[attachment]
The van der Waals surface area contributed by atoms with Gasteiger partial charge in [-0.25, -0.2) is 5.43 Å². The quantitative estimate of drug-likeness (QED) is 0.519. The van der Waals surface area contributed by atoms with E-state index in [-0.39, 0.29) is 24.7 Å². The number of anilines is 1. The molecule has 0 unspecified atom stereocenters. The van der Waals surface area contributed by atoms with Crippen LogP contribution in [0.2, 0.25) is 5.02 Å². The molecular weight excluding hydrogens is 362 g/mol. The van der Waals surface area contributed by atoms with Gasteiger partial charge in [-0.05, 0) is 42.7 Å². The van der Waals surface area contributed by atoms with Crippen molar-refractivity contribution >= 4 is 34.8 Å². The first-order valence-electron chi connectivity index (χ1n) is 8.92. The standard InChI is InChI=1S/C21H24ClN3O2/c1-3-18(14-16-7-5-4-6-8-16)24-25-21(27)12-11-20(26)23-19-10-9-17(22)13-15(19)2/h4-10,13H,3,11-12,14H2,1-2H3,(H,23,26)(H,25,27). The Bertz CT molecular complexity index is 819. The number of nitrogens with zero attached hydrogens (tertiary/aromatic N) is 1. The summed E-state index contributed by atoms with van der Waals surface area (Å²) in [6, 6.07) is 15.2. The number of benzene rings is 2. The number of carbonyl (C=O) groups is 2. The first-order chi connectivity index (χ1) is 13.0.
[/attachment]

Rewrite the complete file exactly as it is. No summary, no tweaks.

The van der Waals surface area contributed by atoms with Gasteiger partial charge in [-0.25, -0.2) is 5.43 Å². The quantitative estimate of drug-likeness (QED) is 0.519. The van der Waals surface area contributed by atoms with E-state index in [-0.39, 0.29) is 24.7 Å². The number of anilines is 1. The molecule has 0 unspecified atom stereocenters. The van der Waals surface area contributed by atoms with Crippen LogP contribution in [0.2, 0.25) is 5.02 Å². The molecular weight excluding hydrogens is 362 g/mol. The van der Waals surface area contributed by atoms with Gasteiger partial charge in [-0.05, 0) is 42.7 Å². The van der Waals surface area contributed by atoms with Crippen molar-refractivity contribution >= 4 is 34.8 Å². The first-order valence-electron chi connectivity index (χ1n) is 8.92. The standard InChI is InChI=1S/C21H24ClN3O2/c1-3-18(14-16-7-5-4-6-8-16)24-25-21(27)12-11-20(26)23-19-10-9-17(22)13-15(19)2/h4-10,13H,3,11-12,14H2,1-2H3,(H,23,26)(H,25,27). The Bertz CT molecular complexity index is 819. The number of nitrogens with zero attached hydrogens (tertiary/aromatic N) is 1. The summed E-state index contributed by atoms with van der Waals surface area (Å²) in [6, 6.07) is 15.2. The number of benzene rings is 2. The number of carbonyl (C=O) groups is 2. The first-order chi connectivity index (χ1) is 13.0.